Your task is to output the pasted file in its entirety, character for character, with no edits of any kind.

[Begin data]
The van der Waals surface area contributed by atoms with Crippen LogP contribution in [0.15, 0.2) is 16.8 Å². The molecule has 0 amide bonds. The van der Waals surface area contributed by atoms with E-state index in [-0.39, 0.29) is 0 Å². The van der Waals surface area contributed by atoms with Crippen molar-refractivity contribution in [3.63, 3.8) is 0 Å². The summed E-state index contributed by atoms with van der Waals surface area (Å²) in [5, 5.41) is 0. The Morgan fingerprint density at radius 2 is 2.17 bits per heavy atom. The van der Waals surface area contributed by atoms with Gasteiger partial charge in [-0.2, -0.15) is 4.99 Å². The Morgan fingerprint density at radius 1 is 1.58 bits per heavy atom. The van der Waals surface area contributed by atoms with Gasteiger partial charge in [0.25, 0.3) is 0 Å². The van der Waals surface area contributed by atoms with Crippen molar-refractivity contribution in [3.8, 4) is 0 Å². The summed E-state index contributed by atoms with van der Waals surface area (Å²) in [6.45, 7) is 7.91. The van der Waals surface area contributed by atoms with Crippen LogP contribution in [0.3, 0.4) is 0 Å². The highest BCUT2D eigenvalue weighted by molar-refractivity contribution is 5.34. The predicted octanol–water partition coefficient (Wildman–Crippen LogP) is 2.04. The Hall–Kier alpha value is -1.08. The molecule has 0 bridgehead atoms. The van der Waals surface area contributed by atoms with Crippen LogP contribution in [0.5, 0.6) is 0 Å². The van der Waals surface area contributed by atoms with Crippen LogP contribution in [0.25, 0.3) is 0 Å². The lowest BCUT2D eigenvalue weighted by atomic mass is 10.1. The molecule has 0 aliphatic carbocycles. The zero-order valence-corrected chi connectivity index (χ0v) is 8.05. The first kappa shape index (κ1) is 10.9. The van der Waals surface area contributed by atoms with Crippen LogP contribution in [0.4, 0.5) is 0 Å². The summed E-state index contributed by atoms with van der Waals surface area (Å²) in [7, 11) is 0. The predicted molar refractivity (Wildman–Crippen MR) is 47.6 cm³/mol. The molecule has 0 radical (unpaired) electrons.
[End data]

The van der Waals surface area contributed by atoms with Crippen LogP contribution in [0.15, 0.2) is 16.8 Å². The molecule has 0 amide bonds. The van der Waals surface area contributed by atoms with E-state index in [-0.39, 0.29) is 0 Å². The van der Waals surface area contributed by atoms with Crippen molar-refractivity contribution in [3.63, 3.8) is 0 Å². The summed E-state index contributed by atoms with van der Waals surface area (Å²) in [5, 5.41) is 0. The Morgan fingerprint density at radius 2 is 2.17 bits per heavy atom. The van der Waals surface area contributed by atoms with Gasteiger partial charge in [-0.2, -0.15) is 4.99 Å². The Morgan fingerprint density at radius 1 is 1.58 bits per heavy atom. The van der Waals surface area contributed by atoms with Gasteiger partial charge in [0.25, 0.3) is 0 Å². The van der Waals surface area contributed by atoms with Crippen molar-refractivity contribution in [3.8, 4) is 0 Å². The summed E-state index contributed by atoms with van der Waals surface area (Å²) in [6.45, 7) is 7.91. The van der Waals surface area contributed by atoms with Crippen LogP contribution in [0.3, 0.4) is 0 Å². The highest BCUT2D eigenvalue weighted by molar-refractivity contribution is 5.34. The predicted octanol–water partition coefficient (Wildman–Crippen LogP) is 2.04. The Hall–Kier alpha value is -1.08. The molecule has 0 bridgehead atoms. The van der Waals surface area contributed by atoms with Crippen LogP contribution in [0.5, 0.6) is 0 Å². The van der Waals surface area contributed by atoms with Crippen LogP contribution in [0.25, 0.3) is 0 Å². The lowest BCUT2D eigenvalue weighted by atomic mass is 10.1. The molecule has 0 aliphatic carbocycles. The zero-order valence-corrected chi connectivity index (χ0v) is 8.05. The first kappa shape index (κ1) is 10.9. The van der Waals surface area contributed by atoms with Crippen LogP contribution in [0.4, 0.5) is 0 Å². The summed E-state index contributed by atoms with van der Waals surface area (Å²) in [7, 11) is 0. The predicted molar refractivity (Wildman–Crippen MR) is 47.6 cm³/mol. The molecule has 0 radical (unpaired) electrons.